Two commissioners, Mike DeBlasi and Whalen have talked with city staff regarding the development particularly as it relates to the two new businesses on River Road North – Jersey Mike’s and Casamigos. The windows facing River Road North are completely covered by the advertising shades.
“We have almost one big wall of billboards. I personally would like to see no more than 25 percent on streets or throughways,” DeBlasi said.
Whalen added that the shading material is available without the advertising on the other side and that it seems more like a workaround the sign code than a necessity.
“Shade protection is available without all that advertising,” Whalen said.
DeBlasi noted that the west side of the building, which gets the most sun during business hours, is completely unprotected.
There was some disagreement among the commissioners regarding propriety of such advertising.
“I don’t think that the windows look that bad as some that I have seen,” said Commissioner Kyle Juran. “I would rather see advertising than their piles of [trash].”
After some additional conversation, commissioners agreed with the staff recommendation of limiting advertising on shades to 50 percent. However, the Keizer City Council will have the final say.
New Life for
If electronic signs in Keizer seem static compared to other cities, there’s a reason for that. The current sign code only allows messages to change once every 15 minutes. For public entities, like the school and fire district, messages can only change once a day.
During the past two months of meetings, commissioners heard from numerous local business owners and managers about the desire to increase the frequency of message changes.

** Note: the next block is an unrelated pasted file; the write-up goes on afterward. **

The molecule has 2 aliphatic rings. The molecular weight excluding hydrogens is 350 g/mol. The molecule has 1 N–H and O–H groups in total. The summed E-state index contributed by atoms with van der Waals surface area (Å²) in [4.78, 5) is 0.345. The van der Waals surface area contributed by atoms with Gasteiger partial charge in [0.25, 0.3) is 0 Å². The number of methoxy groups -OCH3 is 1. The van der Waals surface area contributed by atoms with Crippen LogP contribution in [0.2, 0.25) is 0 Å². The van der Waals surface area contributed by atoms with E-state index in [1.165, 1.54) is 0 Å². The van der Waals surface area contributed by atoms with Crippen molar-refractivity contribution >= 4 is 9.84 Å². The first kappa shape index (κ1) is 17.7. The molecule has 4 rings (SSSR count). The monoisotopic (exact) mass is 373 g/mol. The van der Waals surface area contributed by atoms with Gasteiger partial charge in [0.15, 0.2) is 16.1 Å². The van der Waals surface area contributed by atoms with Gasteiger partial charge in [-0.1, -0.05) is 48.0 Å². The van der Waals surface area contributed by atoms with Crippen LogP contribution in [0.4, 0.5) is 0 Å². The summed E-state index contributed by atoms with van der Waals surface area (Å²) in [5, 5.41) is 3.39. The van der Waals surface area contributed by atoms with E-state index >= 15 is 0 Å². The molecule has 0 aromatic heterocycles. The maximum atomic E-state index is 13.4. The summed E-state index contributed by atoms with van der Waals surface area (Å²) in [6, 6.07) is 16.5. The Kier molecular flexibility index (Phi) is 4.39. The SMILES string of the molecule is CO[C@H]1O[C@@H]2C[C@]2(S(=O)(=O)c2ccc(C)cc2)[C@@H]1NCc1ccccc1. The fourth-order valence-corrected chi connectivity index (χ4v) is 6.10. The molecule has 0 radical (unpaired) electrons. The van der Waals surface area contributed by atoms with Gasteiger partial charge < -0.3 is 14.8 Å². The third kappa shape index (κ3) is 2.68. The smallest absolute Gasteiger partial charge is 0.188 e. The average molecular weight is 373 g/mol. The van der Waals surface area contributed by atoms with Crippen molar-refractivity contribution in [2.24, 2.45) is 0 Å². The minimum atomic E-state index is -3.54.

In addition to wanting to get more information out about their businesses, several touted the ability to help spread the word about community events.
“We do a lot of promotion for the high school and many of the fundraising dinners. I feel like we could do more of that,” said Jane Lowery, branch manager of Willamette Valley Bank.
Most advocated for increasing the message changes to every eight seconds, but some commissioners balked at that speed.
Staff did not suggest a specific time for message changes and looked to the commissioners for guidance.
“Fifteen minutes is inefficient and 8 seconds feels unsubstantiated. One of our challenges is to get a balance between safety and limiting distractions,” Whalen said.
Juran said eight seconds has not been found to be a safety issue and worked well when he purchased electronic billboard space for his business.
“Even at 15 seconds, that cascade of signs blinking and changing is an issue we have consider aesthetically,” DeBlasi said.
Brown, the community development director, said he would rather commissioners start with longer intervals and then reduce them later if warranted. Commissioners recommended changing message intervals to 60 seconds, but the city council will have the final say. xsw
A Little Extra for All
Restrictions on portable signs for all businesses could be eased if the city council approves a final recommendation from the planning commission.
Current rules restrict portable and temporary signs on commercial property to one per lot with a 50 foot separation and a 120-day limit. The rules cover A-frame signs, feather flags and banners. City staff are proposing to relax those restrictions by removing the time limit and allowing each storefront to put up a portable sign near public-right-of-way with a 10-foot separation.
The changes come at the request of business owners within shopping strips. The current rules can lead to conflict among neighboring businesses as to which one gets to put out signs on which days.
The change would likely lead to more portable signs along River Road, but Jacks cautioned against a 10-foot separation.
“Fifty (feet) is too much of a separation, but every 10 feet is going to look more like a circus or a state fair,” Jacks said.
Commissioners decided on a 25-foot separation as a medium. While such a change will relax the current restriction, business owners in the most tightly-packed shopping plazas might still find themselves vying for space.